Stephen "Current accounts almost always don't matter" Jen is intrigued by Ricardo Hausmann and Fredrico Struzenegger's discovery of dark matter. Lots of others are too. Michael Mandel for one. See Claus Vistesen for a wrap-up of the initial flurry.
Jen's and Mandel's interest is no surprise. Dark matter supports Jen's over-arching dollar bullishness in the face of large deficits, even if it doesn't generate the $1 trillion or so in cold hard cash the US needs to finance its (expected) 2006 current account deficit. Though in fairness, Jen currently expects the dollar to weaken against Asia — just for cyclical reasons, not structural ones like the US current account deficit. And the discovery of dark matter supports Mandel's belief that the current account deficit is dated concept — rising external liabilities are fine so long domestic assets are rising. Dark matter suggests that the United States' (net) external liabilities, correctly measured, aren't really rising.
I digress. This post is about the origins of dark matter, not its adoption by those who think current account don't matter – or at least do not matter quite as much as I do. I have a bit of skin in this game: Hausmann and Sturzenegger frame their argument (which has now been updated) in part as a response to the arguments Dr. Roubini and I have made in the past.
So my apologies for a lengthy, data-rich, link-heavy post that tries to synthesize a lot of material. The Lex column of the FT covers some of the same ground in far fewer words.
Both Higgins, Klitgaard and Tille of the New York Federal Reserve and the CBO also have examined why the US earns more on its overseas assets than its pays on its external assets. They, like me, just didn't have the genius required to spin the fact that foreign investment in the US earns next to nothing (judging from the balance of payments data) as a good thing. Or the temerity to argue that the US can finance its current account deficit by borrowing against the imputed assets ("dark matter") created by low foreign returns on investments in the US!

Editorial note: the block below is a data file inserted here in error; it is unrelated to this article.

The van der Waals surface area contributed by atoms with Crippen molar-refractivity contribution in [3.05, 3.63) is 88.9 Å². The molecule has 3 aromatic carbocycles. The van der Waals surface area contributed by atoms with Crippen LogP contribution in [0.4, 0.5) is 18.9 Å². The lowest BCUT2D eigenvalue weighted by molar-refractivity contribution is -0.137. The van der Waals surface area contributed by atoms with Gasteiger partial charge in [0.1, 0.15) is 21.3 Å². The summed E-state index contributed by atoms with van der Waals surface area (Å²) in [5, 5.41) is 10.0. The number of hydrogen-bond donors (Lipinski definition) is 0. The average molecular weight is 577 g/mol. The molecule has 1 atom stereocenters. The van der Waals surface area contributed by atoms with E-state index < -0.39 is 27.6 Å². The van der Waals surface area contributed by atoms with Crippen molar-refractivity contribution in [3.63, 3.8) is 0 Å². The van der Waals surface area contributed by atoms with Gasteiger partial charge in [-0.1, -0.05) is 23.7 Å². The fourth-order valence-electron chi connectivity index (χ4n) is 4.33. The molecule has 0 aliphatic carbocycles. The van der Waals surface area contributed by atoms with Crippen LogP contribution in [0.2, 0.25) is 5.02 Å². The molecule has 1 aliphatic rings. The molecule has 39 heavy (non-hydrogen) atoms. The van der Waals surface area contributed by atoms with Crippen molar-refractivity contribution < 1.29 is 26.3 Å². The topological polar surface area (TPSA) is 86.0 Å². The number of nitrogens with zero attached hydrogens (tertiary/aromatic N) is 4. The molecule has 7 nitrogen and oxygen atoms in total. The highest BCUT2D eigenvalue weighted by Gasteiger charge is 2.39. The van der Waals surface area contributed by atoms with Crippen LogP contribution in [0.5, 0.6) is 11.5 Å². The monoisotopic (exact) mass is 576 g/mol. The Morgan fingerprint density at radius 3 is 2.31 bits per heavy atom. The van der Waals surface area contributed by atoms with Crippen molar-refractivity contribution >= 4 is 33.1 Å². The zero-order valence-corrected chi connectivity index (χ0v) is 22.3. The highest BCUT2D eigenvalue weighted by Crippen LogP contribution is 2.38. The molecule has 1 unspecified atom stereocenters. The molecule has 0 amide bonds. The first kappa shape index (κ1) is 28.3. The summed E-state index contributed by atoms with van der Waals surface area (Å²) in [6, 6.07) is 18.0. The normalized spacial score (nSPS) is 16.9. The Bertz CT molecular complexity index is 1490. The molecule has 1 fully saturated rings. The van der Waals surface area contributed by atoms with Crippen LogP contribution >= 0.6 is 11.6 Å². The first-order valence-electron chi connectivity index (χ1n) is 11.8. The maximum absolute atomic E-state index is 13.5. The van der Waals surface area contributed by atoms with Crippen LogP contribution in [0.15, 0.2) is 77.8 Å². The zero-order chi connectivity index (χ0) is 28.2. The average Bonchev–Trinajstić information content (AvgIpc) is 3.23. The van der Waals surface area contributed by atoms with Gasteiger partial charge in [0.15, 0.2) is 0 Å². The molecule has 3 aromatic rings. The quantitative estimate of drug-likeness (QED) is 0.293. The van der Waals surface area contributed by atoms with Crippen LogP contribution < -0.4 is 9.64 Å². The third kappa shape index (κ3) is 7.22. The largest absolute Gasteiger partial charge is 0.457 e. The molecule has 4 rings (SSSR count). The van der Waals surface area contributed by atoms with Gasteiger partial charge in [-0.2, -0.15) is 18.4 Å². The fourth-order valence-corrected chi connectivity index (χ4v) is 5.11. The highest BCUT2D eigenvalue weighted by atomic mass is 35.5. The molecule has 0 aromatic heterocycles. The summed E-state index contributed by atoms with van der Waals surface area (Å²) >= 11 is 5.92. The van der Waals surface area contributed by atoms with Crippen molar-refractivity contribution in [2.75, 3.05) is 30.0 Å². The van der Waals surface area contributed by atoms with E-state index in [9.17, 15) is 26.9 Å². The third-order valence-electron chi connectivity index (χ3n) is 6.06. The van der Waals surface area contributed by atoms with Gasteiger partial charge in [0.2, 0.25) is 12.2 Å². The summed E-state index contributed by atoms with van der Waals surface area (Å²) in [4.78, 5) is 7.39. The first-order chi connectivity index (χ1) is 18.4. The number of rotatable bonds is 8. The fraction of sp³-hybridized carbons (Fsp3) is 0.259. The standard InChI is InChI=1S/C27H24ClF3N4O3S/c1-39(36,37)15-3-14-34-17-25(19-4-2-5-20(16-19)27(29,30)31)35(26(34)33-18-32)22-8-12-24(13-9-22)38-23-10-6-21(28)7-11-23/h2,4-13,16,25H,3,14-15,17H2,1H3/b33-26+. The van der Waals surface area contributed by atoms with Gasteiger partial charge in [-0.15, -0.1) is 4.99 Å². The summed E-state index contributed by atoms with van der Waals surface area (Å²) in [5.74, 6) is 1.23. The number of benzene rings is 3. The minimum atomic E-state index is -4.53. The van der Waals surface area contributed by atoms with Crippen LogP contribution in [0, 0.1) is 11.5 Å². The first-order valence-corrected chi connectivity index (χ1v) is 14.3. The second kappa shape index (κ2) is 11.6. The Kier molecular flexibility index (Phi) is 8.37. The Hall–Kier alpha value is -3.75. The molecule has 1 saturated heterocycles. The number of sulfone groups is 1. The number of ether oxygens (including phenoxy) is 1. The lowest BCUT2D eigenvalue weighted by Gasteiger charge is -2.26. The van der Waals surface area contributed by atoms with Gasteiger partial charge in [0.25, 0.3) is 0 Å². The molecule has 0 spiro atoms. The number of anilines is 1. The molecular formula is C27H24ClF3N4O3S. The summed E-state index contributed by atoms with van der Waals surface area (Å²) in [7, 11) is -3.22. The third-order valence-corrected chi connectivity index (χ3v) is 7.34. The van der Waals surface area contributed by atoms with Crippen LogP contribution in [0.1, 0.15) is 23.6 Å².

Dark matter, as defined by Hausmann and Sturzenegger, is the gap between the assets implied by the fact that the US receives more on its international investments than it pays on its external debt (the investment income line in the balance of payments is positive, or at least was) and the United States' formal debt position.
In 2004, according to Hausmann and Sturzenegger, the US got $30 billion more on its overseas investments than it paid on its external debts, which implies $600 billion of assets (with a 5% return). Yet formally the US had $2.5 trillion in (net) external debt, which implies (with a 5% return) net payments of $125 billion. Voila. $3.1 trillion in dark matter.
Actually, the revised data on investment income suggests the gap was a bit bigger – more like $35 billion. Hausmann and Sturzenegger may have underestimated the stock of dark matter ever so slightly. No matter.
In 2005, the income line will probably be slightly negative, at least if I am right about the fourth quarter. But in the grand scheme of things, it will remain pretty close to zero. The net investment position of the US also will deteriorate, to north of $3 trillion. Let's say $3.2 trillion. I am assuming about $100 billion in capital gains on US equities abroad. That implies the US should have an income deficit of $160 billion. It didn't. Or in Hausmann and Sturzenegger's terms, the amount of dark matter on the US balance sheet rose slightly, to $3.2 trillion.
Stubborn long-term dollar bears – at least those who have looked closely that the balance of payments data – were quite aware that the US does not (yet) make net payments of interest to the world. For that matter, we stubborn bears also have noted the fact that the US net international investment has deteriorated far less than would be expected by large ongoing current account deficits.
We just are not convinced that the current, positive investment income balance is:
- Likely to last. US interest rates are not going to stay as low as they were in 2002, 2003 and 2004. And foreigners hold a decent chunk of US debt, particularly US Treasuries. Payments on US debt are rising. See Menzie Chinn.
- Real, rather than an artifact of tax arbitrage and transfer pricing. US firms have an incentive to report profits in low tax countries (at least if they finance themselves with equity, not debt, see the CBO). European firms seem to have an incentive to minimize their reported US profits. I'll put it this way. US firms like to report their profits in low-tax European countries (Ireland, among others). And European firms seem to like to report their profits from their US operations in low-tax European countries too.
I want to take each point in turn. But first, a few basic facts.